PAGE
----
By Matthew Tibble
Matthew is an MPhil student in Early Modern History at the University of Cambridge. He is currently researching religious counsel during the mid-Tudor period.
I have been studying history for the better part of four years, yet it was only recently that I managed to fulfil the archetypal ambition of making an original ‘discovery’. Like so much of modern historical research, it began by persistently trawling through online resources, flicking through digital facsimile images of countless early printed works, and noticing a small peculiarity. Laurence Saunders, a clergyman who died on 8th February 1555, had purportedly written a book that described in great detail the trial of two Protestant martyrs, Hugh Latimer and Nicholas Ridley, who had later been burned at the stake by Mary I. The trial is known to have taken place in October, eight months after Laurence Saunders’ death, inherently undermining his contention that, ‘I was there presente at the doing of thys…and heard al for the most part with mine eares’. Read more
By Anna Knutsson @annaknutsson
Anna Knutsson is an MPhil student in Early Modern History at the University of Cambridge. She is currently researching expressions of female involvement in medicine in Renaissance Florence.
Director: Alan Rickman
Cast: Kate Winslet, Stanley Tucci, Alan Rickman, Jennifer Ehle, Matthias Schoenaerts, Helen McCrory.
Lack of commitment is a constant complaint of many people in the modern west. Unfortunately for the period drama lover, this has now also extended into the glorious realm of hooped skirts and curvaceous furniture. Whilst A Little Chaos offers an appealing concept to its audience in the form of history from below, it fails to deliver. Following the gardener Sabine de Barra’s (Kate Winslet) work to create the renowned rock garden at Versailles, the film explores the role of women at work and the difficulties of getting over a personal tragedy, intermingled with a lacklustre love story and Louis XIV’s (Alan Rickman) search for freedom.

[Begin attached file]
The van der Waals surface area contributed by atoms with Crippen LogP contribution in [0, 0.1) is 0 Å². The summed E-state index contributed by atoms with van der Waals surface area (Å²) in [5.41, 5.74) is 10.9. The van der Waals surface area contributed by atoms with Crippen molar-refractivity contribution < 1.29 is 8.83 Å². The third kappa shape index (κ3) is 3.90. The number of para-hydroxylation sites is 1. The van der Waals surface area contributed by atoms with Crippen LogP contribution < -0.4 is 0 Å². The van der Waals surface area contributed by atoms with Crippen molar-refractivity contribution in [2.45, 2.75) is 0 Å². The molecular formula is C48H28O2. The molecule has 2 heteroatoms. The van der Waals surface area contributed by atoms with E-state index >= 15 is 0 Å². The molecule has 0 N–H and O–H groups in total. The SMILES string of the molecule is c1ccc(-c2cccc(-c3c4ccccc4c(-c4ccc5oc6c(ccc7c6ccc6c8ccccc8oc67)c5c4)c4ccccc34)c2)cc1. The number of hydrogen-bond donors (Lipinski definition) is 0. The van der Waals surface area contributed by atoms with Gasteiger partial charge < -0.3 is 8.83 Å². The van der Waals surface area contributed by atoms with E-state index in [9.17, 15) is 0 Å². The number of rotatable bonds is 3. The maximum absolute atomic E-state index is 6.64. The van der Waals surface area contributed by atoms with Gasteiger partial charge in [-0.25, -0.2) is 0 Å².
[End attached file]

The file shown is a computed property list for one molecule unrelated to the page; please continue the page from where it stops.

By Kayt Button, @kayt_button
Today we collect a vast array of readily available information in the form of statistics, stories, reports, and videos available publicly on the internet or through more official channels. These are created by journalists, public servants, and the public at large who are able to self-publish. Before the advent of what has been named “Big Data”, events were written down, or photographed, by a few individuals and published. Before that, pictures and oral histories recorded important events. All these sources have their own difficulties – in the case of Big Data, as the name suggests, the volumes of available information can be overwhelming. Hard copy written sources were authored by someone and understanding the writer can be as important as what they reported, which is also true of oral history, drawings, and photographic evidence. Read more
By Patrick Seamus McGhee
Patrick is an MPhil student in Early Modern History at the University of Cambridge. He is currently researching atheism and unbelief in post-Reformation England.
In 1519, Elizabeth Sculthorp was brought before the church courts in the diocese of Lincoln to explain her faltering religious belief. The court book reports that:
“First she says that since Whitsunday last she has not had perfect nor steadfast belief in God, nor since that time she had no manner good mind to come to the Church nor to serve God, and for the most part she has not come to the Church, and she has not believed in the holy sacrament of the altar, nor in any other sacrament of Holy Church. And since Candlemass last she has betaken herself and all her children to the devil and clearly forsaken God and the Church. She says she had never counsel of no manner hereunto, nor she never saw nor heard no evil spirit unto her. And she says she has not done any great offense to bring her into despair, nor her husband has not evil entreated her, but only this false belief was put into her mind, she knows now how, but only by the devil.” Read more